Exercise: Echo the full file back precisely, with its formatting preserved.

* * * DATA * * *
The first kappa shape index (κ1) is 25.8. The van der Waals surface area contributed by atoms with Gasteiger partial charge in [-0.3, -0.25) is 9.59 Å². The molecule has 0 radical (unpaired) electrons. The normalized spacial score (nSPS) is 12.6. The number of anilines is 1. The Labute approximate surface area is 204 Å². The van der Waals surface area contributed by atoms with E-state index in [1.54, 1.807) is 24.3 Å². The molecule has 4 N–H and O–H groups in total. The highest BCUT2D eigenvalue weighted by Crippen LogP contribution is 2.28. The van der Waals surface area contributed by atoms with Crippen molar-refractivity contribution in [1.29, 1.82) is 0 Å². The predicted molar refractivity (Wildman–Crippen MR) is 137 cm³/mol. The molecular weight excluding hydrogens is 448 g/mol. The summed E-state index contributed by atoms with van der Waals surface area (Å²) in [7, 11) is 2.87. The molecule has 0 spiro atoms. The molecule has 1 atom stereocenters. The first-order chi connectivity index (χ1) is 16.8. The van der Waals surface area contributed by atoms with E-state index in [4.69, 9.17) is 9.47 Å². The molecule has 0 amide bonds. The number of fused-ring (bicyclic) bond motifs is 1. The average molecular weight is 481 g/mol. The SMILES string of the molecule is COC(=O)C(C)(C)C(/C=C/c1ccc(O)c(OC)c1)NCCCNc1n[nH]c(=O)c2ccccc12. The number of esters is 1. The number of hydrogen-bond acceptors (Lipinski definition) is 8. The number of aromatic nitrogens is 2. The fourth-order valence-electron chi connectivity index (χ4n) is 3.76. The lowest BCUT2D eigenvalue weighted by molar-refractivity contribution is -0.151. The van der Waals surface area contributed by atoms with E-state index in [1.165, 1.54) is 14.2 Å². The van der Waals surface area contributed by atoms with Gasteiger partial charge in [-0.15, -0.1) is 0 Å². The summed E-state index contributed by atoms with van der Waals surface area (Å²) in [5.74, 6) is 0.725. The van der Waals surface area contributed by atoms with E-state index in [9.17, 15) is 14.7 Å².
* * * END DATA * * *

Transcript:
The first kappa shape index (κ1) is 25.8. The van der Waals surface area contributed by atoms with Gasteiger partial charge in [-0.3, -0.25) is 9.59 Å². The molecule has 0 radical (unpaired) electrons. The normalized spacial score (nSPS) is 12.6. The number of anilines is 1. The Labute approximate surface area is 204 Å². The van der Waals surface area contributed by atoms with E-state index in [1.54, 1.807) is 24.3 Å². The molecule has 4 N–H and O–H groups in total. The highest BCUT2D eigenvalue weighted by Crippen LogP contribution is 2.28. The van der Waals surface area contributed by atoms with Crippen molar-refractivity contribution in [1.29, 1.82) is 0 Å². The predicted molar refractivity (Wildman–Crippen MR) is 137 cm³/mol. The molecular weight excluding hydrogens is 448 g/mol. The summed E-state index contributed by atoms with van der Waals surface area (Å²) in [7, 11) is 2.87. The molecule has 0 spiro atoms. The molecule has 1 atom stereocenters. The first-order chi connectivity index (χ1) is 16.8. The van der Waals surface area contributed by atoms with E-state index in [4.69, 9.17) is 9.47 Å². The molecule has 0 amide bonds. The number of fused-ring (bicyclic) bond motifs is 1. The average molecular weight is 481 g/mol. The SMILES string of the molecule is COC(=O)C(C)(C)C(/C=C/c1ccc(O)c(OC)c1)NCCCNc1n[nH]c(=O)c2ccccc12. The number of esters is 1. The number of hydrogen-bond acceptors (Lipinski definition) is 8. The number of aromatic nitrogens is 2. The fourth-order valence-electron chi connectivity index (χ4n) is 3.76. The lowest BCUT2D eigenvalue weighted by molar-refractivity contribution is -0.151. The van der Waals surface area contributed by atoms with E-state index in [1.165, 1.54) is 14.2 Å². The van der Waals surface area contributed by atoms with Gasteiger partial charge in [-0.15, -0.1) is 0 Å². The summed E-state index contributed by atoms with van der Waals surface area (Å²) in [5.74, 6) is 0.725. The van der Waals surface area contributed by atoms with E-state index in [9.17, 15) is 14.7 Å².